On a recent visit to the Indian School of Business (ISB), Ajay Piramal, billionaire businessman and founder of the Piramal Group revealed the secrets of his success.
During an hour-long session at the ISB, Ajay Piramal described the Piramal group’s evolution from a family-run textile company to its entry into the pharmaceutical space and its growth into a global multinational. He shared the fundamental guiding principles of his success.
1. Integrity: Are our thoughts and actions aligned with each other? Integrity is important not only to individuals, but also to corporations. He spoke about how his company has been able to command greater value due to its integrity. Acquisitions they made came at cheaper costs and divisions they sold commanded higher prices.
2. Courage to make decisions: Piramal spoke of the group’s game changing decision to enter the pharmaceutical industry. This involved a paradigm shift – from a labour and manufacturing-intensive, family-run textile business to a sector driven by intellectual property, research and regulation. No management research would have indicated compatibility between the two sectors. However, the courage to make that call and the belief in the idea led the group into this space, in which it is currently a global leader.
If you see the number of Indian companies in the Fortune 500, there are about eight of them – ﬁve from the public sector and only three from the private sector.
3. Perceive challenges as opportunities: The group possessed a sick manufacturing unit in a residential area of South Mumbai. Environmental regulations, a large labour force and increasing costs of real estate were adding greater complexity to the situation. Instead of viewing this as an inevitable defeat, the group sensed an opportunity. It transformed the aging factor y into India’s ﬁrst mall, Crossroads, thus turning a challenge into an opportunity.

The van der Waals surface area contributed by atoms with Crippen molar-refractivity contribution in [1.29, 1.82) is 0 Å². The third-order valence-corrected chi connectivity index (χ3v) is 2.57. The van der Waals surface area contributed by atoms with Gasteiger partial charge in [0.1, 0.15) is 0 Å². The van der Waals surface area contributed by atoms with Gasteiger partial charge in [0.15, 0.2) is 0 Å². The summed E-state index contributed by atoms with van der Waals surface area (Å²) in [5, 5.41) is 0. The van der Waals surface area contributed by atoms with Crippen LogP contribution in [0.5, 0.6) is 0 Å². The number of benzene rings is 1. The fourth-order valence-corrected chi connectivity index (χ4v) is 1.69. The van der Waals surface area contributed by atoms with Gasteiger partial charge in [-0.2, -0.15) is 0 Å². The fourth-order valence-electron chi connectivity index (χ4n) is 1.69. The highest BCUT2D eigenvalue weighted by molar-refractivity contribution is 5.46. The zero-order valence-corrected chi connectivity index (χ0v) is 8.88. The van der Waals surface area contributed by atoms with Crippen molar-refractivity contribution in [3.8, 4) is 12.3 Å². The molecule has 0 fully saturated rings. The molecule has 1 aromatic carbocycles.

4. Be passionate in your actions but remain detached from the outcome: Piramal posed the following questions to the group: Why are over 70% of the world’s mergers and acquisitions unsuccessful? Why then, are 99% of the Piramal Group’s M&As successes? To answer this, he recalled the Abbot deal, in which the group sold its domestic healthcare business for Rs 18,000 crores. He believed it was the group’s composure and detachment from the outcome that enabled success. Unlike most M&As where the buyer tends to subdue the disadvantaged seller, in this deal both the parties were on an equal footing. The value it created was equivalent to a tenfold growth in sales and 29 times growth in EBIDTA.
5. Associate yourself with good people: Associations with upright people can keep the company on the right path, Piramal observed. He spoke about how the wrong path can seem right on many occasions and only through right associations can the company stay on course.
6. Compassion: Piramal spoke about the practices and ethics of companies, and how they are largely represented by their contribution to society.
7. Health and family: Piramal stressed that we must prioritise based on how we wish to lead our lives and that we cannot take our health for granted.
8. Exercise humility: Speaking of arrogance as a barrier that kills learning, Piramal urged students to learn continually from all their interactions.
Varun Mundkur of PGP Class of 2013 compiled this report for ISBInsight